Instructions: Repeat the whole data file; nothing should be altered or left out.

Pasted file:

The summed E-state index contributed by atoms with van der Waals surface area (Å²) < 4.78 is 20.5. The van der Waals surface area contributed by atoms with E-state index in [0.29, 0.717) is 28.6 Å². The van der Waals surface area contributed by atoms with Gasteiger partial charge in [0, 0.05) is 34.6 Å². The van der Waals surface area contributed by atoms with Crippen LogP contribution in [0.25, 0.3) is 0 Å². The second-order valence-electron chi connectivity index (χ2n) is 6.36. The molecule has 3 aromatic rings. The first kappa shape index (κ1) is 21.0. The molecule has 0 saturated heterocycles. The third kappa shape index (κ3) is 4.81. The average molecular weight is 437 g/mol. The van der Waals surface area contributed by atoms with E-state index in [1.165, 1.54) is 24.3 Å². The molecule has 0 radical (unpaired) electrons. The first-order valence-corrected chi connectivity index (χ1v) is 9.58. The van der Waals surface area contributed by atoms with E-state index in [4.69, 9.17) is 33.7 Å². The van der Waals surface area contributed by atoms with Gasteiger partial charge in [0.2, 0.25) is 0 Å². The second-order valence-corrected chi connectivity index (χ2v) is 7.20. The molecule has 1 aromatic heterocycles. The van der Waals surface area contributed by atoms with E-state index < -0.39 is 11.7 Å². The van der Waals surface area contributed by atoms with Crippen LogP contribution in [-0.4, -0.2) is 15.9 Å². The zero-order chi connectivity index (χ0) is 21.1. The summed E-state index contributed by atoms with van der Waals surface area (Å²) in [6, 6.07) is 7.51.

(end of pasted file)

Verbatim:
The summed E-state index contributed by atoms with van der Waals surface area (Å²) < 4.78 is 20.5. The van der Waals surface area contributed by atoms with E-state index in [0.29, 0.717) is 28.6 Å². The van der Waals surface area contributed by atoms with Gasteiger partial charge in [0, 0.05) is 34.6 Å². The van der Waals surface area contributed by atoms with Crippen LogP contribution in [0.25, 0.3) is 0 Å². The second-order valence-electron chi connectivity index (χ2n) is 6.36. The molecule has 3 aromatic rings. The first kappa shape index (κ1) is 21.0. The molecule has 0 saturated heterocycles. The third kappa shape index (κ3) is 4.81. The average molecular weight is 437 g/mol. The van der Waals surface area contributed by atoms with E-state index in [1.165, 1.54) is 24.3 Å². The molecule has 0 radical (unpaired) electrons. The first-order valence-corrected chi connectivity index (χ1v) is 9.58. The van der Waals surface area contributed by atoms with E-state index in [4.69, 9.17) is 33.7 Å². The van der Waals surface area contributed by atoms with Gasteiger partial charge in [0.2, 0.25) is 0 Å². The second-order valence-corrected chi connectivity index (χ2v) is 7.20. The molecule has 1 aromatic heterocycles. The van der Waals surface area contributed by atoms with E-state index < -0.39 is 11.7 Å². The van der Waals surface area contributed by atoms with Crippen LogP contribution in [-0.4, -0.2) is 15.9 Å². The zero-order chi connectivity index (χ0) is 21.1. The summed E-state index contributed by atoms with van der Waals surface area (Å²) in [6, 6.07) is 7.51.